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There are two basic ways of supplying your aquarium with water where in the fishes and invertebrates can live. The first way is to utilize natural sea water which you could collect yourself; the second is to use one of the pre-packed marine water mixes available on the market. When you collect your own water, there are certain things to remember. You must get the cleanest water possible, which generally demands traveling by boat out into the ocean and loading your containers there. The containers must be of such material so as not to pollute the water. Metal buckets, for instance, should be avoided. There are numerous types of 5-gallon plastic or glass containers that are great for this purpose. Glass is safer chemically than plastic, but there is the disadvantage of it being fragile; additionally, glass carboys usually have metal caps. New plastic containers must be cured by filling them up with sea water, allowing them stand for a few weeks, and then dumping out the water. This takes out the "newness." A lot of containers don't need this curing, but if you're not sure it's better to be safe and do it this way. You may also check your water source in this manner. After several weeks of storage you could test the water to see what changes have came about. If you end up with a smelly batch of water you should locate a different source. Once your containers are safe for use and the water source is all right, you can start collecting for your aquaria. Collect more water than you require for your present set-up of tanks. It is always good to have adequate water for a complete change in all your tanks. If this isn't practical, enough extra water for a complete change in at least one or two of the tanks is ideal. Should anything go wrong, you can switch the fishes and invertebrates from the foul water into clean water right away. Use common sense in collecting the water. For example, don't draw the water from right next to the motor, exhaust outlets, or other areas where oil or grease may contaminate it.
Because natural sea water bear living organisms, it is best to filter it before storing. This can be done just by pouring it through a clean handkerchief. You will be astonished by the material, living or otherwise, that stays behind in the handkerchief. The living material is largely plankton, which is present in almost all sea water in greater or lesser quantities. A bit of the handkerchief residue placed in a small watch-glass and viewed under a low power microscope is a wonderful sight. There may be larval forms of numerous animals including fishes, crustaceans, echinoderms, worms, as well as eggs of different species or fully grown animals like copepods. Each sample might contain something new and excitingly different. Much of the plankton would die in the water and pollute it if not taken out. If the plankton is bountiful, the water will sooner or later become too foul for the fishes or invertebrates to live in it and will have to be thrown away.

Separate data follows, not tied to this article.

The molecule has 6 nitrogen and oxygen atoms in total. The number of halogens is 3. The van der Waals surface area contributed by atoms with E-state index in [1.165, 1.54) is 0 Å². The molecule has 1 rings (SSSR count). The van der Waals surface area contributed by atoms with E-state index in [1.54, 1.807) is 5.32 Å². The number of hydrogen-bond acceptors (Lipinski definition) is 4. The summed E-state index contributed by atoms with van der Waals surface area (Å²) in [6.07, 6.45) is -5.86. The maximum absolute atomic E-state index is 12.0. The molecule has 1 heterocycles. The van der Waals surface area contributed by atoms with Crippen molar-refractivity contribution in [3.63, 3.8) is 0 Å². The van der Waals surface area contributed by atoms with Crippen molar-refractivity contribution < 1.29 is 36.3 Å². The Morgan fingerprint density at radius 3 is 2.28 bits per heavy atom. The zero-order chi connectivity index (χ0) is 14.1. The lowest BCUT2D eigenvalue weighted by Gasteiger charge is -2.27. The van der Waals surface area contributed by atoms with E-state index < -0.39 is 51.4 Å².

Storage is usually accomplished by placing the containers in a darkened area. This keeps the aquarium plants from reproducing. It is very discouraging to find that your supply of clean water has become green from an algal bloom induced by a high nutrient level (the dead plankton supplying the nutrients) and plenty of light for photosynthesis.
"Natural" sea water has been provided to marine aquarists in the past, but more recently the cost of shipping the filtered water has become prohibitive when likened to the rather safe and easy method of mixing prepackaged salts. The concept of setting up a tank of Red Sea fishes, for instance, using water collected from the Red Sea itself sounds great but is impractical and not even needed.
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